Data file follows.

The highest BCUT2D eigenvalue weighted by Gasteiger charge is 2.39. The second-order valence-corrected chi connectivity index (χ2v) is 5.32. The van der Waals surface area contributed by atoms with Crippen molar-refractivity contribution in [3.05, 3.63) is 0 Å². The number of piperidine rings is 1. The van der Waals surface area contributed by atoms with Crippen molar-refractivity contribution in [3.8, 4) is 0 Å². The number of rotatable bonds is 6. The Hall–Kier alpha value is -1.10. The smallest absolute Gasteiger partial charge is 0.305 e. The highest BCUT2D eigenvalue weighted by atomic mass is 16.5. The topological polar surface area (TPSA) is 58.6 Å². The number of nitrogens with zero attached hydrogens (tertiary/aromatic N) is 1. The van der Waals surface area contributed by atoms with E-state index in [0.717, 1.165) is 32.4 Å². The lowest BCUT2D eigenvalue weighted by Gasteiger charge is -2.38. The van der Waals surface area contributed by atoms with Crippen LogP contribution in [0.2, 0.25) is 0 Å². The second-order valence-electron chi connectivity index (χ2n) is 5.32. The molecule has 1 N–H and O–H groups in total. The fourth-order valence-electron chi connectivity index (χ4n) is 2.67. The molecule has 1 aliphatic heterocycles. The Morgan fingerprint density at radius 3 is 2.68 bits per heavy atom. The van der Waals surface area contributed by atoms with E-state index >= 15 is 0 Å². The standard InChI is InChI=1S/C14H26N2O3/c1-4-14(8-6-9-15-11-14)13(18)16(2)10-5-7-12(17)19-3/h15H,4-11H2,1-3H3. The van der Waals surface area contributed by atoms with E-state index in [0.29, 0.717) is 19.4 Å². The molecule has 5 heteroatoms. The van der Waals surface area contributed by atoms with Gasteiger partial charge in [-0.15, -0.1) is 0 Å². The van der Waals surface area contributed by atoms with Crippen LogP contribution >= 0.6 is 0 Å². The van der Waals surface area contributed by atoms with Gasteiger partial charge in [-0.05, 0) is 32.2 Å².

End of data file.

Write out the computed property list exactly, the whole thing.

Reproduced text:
The highest BCUT2D eigenvalue weighted by Gasteiger charge is 2.39. The second-order valence-corrected chi connectivity index (χ2v) is 5.32. The van der Waals surface area contributed by atoms with Crippen molar-refractivity contribution in [3.05, 3.63) is 0 Å². The number of piperidine rings is 1. The van der Waals surface area contributed by atoms with Crippen molar-refractivity contribution in [3.8, 4) is 0 Å². The number of rotatable bonds is 6. The Hall–Kier alpha value is -1.10. The smallest absolute Gasteiger partial charge is 0.305 e. The highest BCUT2D eigenvalue weighted by atomic mass is 16.5. The topological polar surface area (TPSA) is 58.6 Å². The number of nitrogens with zero attached hydrogens (tertiary/aromatic N) is 1. The van der Waals surface area contributed by atoms with E-state index in [0.717, 1.165) is 32.4 Å². The lowest BCUT2D eigenvalue weighted by Gasteiger charge is -2.38. The van der Waals surface area contributed by atoms with Crippen LogP contribution in [0.2, 0.25) is 0 Å². The second-order valence-electron chi connectivity index (χ2n) is 5.32. The molecule has 1 N–H and O–H groups in total. The fourth-order valence-electron chi connectivity index (χ4n) is 2.67. The molecule has 1 aliphatic heterocycles. The Morgan fingerprint density at radius 3 is 2.68 bits per heavy atom. The van der Waals surface area contributed by atoms with E-state index >= 15 is 0 Å². The standard InChI is InChI=1S/C14H26N2O3/c1-4-14(8-6-9-15-11-14)13(18)16(2)10-5-7-12(17)19-3/h15H,4-11H2,1-3H3. The van der Waals surface area contributed by atoms with E-state index in [0.29, 0.717) is 19.4 Å². The molecule has 5 heteroatoms. The van der Waals surface area contributed by atoms with Gasteiger partial charge in [-0.15, -0.1) is 0 Å². The van der Waals surface area contributed by atoms with Crippen LogP contribution >= 0.6 is 0 Å². The van der Waals surface area contributed by atoms with Gasteiger partial charge in [-0.05, 0) is 32.2 Å².